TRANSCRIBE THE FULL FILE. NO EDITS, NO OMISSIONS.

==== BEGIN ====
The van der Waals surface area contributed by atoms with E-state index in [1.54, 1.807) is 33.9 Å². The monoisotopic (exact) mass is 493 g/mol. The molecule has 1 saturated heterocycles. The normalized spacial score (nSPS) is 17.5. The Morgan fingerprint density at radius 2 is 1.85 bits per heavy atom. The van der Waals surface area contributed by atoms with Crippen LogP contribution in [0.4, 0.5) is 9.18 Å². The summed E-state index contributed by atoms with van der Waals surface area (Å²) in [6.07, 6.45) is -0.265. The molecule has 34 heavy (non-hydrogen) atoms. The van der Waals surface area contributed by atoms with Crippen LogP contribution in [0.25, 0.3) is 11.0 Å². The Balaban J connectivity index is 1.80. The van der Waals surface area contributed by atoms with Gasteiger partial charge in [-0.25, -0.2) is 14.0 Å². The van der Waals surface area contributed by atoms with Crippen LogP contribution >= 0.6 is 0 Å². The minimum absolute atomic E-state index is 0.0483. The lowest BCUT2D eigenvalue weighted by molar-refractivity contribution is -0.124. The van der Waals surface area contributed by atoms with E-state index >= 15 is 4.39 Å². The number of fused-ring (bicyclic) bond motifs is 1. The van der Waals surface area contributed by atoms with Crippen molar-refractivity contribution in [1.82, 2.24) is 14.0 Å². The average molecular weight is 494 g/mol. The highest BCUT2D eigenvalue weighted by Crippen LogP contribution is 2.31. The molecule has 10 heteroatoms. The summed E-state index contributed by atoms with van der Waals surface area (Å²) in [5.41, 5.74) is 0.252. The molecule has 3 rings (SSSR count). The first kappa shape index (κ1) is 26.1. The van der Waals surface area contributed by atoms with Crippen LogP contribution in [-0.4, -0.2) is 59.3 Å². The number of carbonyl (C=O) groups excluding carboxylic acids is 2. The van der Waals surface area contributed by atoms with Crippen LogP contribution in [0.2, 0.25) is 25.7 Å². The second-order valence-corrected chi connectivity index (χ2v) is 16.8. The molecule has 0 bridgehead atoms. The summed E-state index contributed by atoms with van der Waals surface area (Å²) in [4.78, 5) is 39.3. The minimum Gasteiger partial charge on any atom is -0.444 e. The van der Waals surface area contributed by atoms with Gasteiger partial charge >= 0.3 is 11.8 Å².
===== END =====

The van der Waals surface area contributed by atoms with E-state index in [1.54, 1.807) is 33.9 Å². The monoisotopic (exact) mass is 493 g/mol. The molecule has 1 saturated heterocycles. The normalized spacial score (nSPS) is 17.5. The Morgan fingerprint density at radius 2 is 1.85 bits per heavy atom. The van der Waals surface area contributed by atoms with Crippen LogP contribution in [0.4, 0.5) is 9.18 Å². The summed E-state index contributed by atoms with van der Waals surface area (Å²) in [6.07, 6.45) is -0.265. The molecule has 34 heavy (non-hydrogen) atoms. The van der Waals surface area contributed by atoms with Crippen LogP contribution in [0.25, 0.3) is 11.0 Å². The Balaban J connectivity index is 1.80. The van der Waals surface area contributed by atoms with Gasteiger partial charge in [-0.25, -0.2) is 14.0 Å². The van der Waals surface area contributed by atoms with Crippen LogP contribution >= 0.6 is 0 Å². The minimum absolute atomic E-state index is 0.0483. The lowest BCUT2D eigenvalue weighted by molar-refractivity contribution is -0.124. The van der Waals surface area contributed by atoms with E-state index >= 15 is 4.39 Å². The number of fused-ring (bicyclic) bond motifs is 1. The van der Waals surface area contributed by atoms with Crippen molar-refractivity contribution in [1.82, 2.24) is 14.0 Å². The average molecular weight is 494 g/mol. The highest BCUT2D eigenvalue weighted by Crippen LogP contribution is 2.31. The molecule has 10 heteroatoms. The summed E-state index contributed by atoms with van der Waals surface area (Å²) in [5.41, 5.74) is 0.252. The molecule has 3 rings (SSSR count). The first kappa shape index (κ1) is 26.1. The van der Waals surface area contributed by atoms with Crippen LogP contribution in [-0.4, -0.2) is 59.3 Å². The number of carbonyl (C=O) groups excluding carboxylic acids is 2. The van der Waals surface area contributed by atoms with Crippen LogP contribution in [0.2, 0.25) is 25.7 Å². The second-order valence-corrected chi connectivity index (χ2v) is 16.8. The molecule has 0 bridgehead atoms. The summed E-state index contributed by atoms with van der Waals surface area (Å²) in [4.78, 5) is 39.3. The minimum Gasteiger partial charge on any atom is -0.444 e. The van der Waals surface area contributed by atoms with Gasteiger partial charge >= 0.3 is 11.8 Å².